One Year Into His Term, President Biden’s Cabinet Performs Above Average
By Dr. Lindsay Chervinsky – Presidential Historian and Author of The Cabinet
Last year, President Biden put together a cabinet with unprecedented diversity. When making his choices, he relied on historical precedent and the example first established by George Washington. One year into his administration, how does Biden’s cabinet compare to those of his predecessors? There are four factors to evaluate cabinet success: turnover, scandal, unforced errors, and interpersonal dynamics.
Presidents generally try to avoid unnecessary turnover in their cabinets for obvious reasons: vetting and nominating a new secretary takes staff time away from other priorities, new cabinet secretaries take time to wrap their arms around their portfolio, and the transition naturally slows down the president’s agenda for that department. The loss of institutional knowledge can cause real harm and the media attention on personnel changes distracts from the president’s goals, especially if the president fires a secretary, as this type of turnover raises questions about the president’s personnel selections in the first place.
None of President Biden’s secretaries have left office in the first year, which is consistent with the Obama, Clinton, and both Bush presidencies. During President Trump’s first year of office, Secretary of Human and Health Services Tom Price resigned over corrupt traveling practices and Secretary of Homeland Security John Kelly left the DHS to serve as Trump’s chief of staff. Trump selected Kelly for this position after firing his first chief of staff, Reince Priebus, six months into the term. By avoiding similar turnover, President Biden is following the model set by other presidents and seeking to provide stability in the administration.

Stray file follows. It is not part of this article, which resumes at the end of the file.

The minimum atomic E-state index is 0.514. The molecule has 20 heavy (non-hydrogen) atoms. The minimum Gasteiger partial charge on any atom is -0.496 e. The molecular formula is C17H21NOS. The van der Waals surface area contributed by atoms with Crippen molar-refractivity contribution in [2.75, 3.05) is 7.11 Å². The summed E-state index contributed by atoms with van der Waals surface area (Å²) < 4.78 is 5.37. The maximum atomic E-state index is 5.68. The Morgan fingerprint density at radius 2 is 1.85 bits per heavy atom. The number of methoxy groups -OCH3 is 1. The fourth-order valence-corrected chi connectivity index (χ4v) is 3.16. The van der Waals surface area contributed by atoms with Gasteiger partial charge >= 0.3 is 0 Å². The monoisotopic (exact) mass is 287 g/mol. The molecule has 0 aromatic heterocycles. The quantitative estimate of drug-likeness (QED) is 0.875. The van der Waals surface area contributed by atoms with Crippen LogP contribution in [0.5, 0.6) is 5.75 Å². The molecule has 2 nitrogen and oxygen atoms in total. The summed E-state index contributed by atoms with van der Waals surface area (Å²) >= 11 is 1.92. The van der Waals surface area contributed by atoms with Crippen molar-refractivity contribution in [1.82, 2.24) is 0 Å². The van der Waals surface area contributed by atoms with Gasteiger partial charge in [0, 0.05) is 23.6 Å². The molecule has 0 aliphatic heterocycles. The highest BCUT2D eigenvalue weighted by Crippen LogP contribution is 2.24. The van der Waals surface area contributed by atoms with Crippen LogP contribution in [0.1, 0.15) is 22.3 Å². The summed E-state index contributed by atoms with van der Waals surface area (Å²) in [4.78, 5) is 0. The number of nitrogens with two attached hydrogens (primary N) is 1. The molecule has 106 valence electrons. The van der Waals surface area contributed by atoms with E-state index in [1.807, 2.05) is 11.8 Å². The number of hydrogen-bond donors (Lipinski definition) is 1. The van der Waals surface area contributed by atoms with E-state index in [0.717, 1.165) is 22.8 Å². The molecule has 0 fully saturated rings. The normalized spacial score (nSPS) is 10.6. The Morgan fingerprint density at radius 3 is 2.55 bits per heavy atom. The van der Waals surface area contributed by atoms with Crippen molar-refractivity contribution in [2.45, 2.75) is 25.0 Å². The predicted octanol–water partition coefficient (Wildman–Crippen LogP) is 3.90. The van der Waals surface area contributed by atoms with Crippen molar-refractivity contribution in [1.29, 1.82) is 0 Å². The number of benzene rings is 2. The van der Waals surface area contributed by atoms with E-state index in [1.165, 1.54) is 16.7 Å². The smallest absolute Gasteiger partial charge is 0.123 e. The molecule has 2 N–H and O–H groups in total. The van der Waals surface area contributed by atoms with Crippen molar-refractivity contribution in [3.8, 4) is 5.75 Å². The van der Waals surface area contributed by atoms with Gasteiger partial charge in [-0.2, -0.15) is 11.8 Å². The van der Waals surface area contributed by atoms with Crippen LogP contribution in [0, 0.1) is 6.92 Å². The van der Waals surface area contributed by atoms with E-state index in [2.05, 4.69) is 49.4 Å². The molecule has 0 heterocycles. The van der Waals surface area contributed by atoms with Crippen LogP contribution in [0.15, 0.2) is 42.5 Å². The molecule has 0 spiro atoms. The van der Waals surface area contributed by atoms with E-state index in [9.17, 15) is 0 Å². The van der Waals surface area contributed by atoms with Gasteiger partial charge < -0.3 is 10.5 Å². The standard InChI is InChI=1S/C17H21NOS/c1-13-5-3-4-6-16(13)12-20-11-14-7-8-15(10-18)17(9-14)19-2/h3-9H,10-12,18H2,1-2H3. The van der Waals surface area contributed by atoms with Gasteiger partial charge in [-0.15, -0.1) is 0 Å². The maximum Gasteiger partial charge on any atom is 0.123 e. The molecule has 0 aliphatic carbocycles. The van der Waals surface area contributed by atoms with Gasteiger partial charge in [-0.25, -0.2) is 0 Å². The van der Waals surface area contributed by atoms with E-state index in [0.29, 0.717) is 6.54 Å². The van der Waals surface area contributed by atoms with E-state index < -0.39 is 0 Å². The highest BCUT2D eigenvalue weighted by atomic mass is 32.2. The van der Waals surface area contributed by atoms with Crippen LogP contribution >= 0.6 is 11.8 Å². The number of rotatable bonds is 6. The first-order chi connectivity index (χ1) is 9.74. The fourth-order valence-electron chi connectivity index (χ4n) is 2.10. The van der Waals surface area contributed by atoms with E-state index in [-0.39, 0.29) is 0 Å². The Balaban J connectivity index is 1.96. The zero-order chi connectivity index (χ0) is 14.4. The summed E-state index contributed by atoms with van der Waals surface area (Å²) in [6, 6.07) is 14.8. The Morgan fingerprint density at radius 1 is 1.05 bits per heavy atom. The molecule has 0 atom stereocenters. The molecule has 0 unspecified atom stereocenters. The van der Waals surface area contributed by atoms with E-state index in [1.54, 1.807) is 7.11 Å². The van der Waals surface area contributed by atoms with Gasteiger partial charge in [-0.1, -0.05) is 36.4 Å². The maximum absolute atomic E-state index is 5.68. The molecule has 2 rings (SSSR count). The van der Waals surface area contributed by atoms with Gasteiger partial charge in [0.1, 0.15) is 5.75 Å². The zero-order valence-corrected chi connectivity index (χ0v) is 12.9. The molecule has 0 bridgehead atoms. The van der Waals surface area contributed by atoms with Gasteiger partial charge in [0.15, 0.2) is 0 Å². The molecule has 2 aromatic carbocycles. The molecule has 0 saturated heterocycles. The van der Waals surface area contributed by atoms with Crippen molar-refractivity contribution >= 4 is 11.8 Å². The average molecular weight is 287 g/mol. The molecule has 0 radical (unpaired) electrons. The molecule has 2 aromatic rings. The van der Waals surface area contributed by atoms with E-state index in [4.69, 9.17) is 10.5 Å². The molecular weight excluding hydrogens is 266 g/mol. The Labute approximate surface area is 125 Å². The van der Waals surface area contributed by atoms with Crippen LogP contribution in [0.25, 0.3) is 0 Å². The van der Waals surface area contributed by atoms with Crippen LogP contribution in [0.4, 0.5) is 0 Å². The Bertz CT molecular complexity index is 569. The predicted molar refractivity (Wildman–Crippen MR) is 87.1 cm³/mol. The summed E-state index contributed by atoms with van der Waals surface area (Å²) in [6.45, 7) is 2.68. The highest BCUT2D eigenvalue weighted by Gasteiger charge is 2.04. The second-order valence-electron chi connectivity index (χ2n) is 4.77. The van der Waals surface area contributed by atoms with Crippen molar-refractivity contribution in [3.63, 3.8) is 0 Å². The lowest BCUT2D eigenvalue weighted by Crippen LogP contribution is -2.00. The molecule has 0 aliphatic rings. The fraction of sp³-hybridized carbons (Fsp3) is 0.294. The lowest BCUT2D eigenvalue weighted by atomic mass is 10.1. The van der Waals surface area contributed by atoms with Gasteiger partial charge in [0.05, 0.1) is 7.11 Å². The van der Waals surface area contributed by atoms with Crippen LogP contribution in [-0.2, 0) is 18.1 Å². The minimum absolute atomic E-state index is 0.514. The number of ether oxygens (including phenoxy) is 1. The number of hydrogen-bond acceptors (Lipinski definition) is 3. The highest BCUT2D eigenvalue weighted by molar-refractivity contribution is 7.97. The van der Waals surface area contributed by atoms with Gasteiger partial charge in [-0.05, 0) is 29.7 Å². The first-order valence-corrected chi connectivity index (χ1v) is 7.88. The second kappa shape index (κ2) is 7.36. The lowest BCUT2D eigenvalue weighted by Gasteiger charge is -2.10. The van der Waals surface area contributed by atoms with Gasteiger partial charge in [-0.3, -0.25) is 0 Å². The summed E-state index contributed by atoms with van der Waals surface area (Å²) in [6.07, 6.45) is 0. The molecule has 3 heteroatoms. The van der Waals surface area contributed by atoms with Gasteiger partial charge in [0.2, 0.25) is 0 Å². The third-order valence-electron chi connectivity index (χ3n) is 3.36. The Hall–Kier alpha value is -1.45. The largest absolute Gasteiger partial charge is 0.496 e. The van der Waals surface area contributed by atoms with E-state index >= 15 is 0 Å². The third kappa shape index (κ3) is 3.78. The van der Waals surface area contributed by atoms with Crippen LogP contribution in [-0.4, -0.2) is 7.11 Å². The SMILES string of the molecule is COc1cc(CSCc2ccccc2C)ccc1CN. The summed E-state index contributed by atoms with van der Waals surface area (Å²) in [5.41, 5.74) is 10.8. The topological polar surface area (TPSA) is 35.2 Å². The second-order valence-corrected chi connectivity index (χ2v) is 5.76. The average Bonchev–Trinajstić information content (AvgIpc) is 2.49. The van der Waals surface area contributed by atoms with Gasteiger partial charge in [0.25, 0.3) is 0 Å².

Few Scandals in Biden’s Cabinet
Like turnover, presidents try to avoid cabinet scandals at all costs. They reflect poorly on presidential leadership, distract from important issues, and undermine the administration’s credibility. President George Washington was so determined that his presidency avoid any whiff of scandal that he cut all ties with Secretary of State Edmund Randolph, his friend of nearly 30 years, after he was accused of selling state secrets to the French. He did not even wait for an investigation or corroborating evidence.
While Republican media outlets have tried to make much of Secretary of Transportation Pete Buttigieg’s paternity leave or Vice President Kamala Harris’s private purchases at a cooking store in Paris, those “scandals” do not rise to the level of previous administrations.
Two of President Clinton’s candidates for attorney general were withdrawn after reports leaked that the women had employed undocumented immigrants in their homes and failed to pay the appropriate taxes for their labor. In President George W. Bush’s second term, the Department of Justice was mired in scandal over wire-tapping programs and the politically-motivated firing of U.S. attorneys. And most recently, just a few weeks after Trump’s inauguration, his national security adviser, Michael Flynn, resigned after he was caught lying to the FBI about his connections to foreign nations.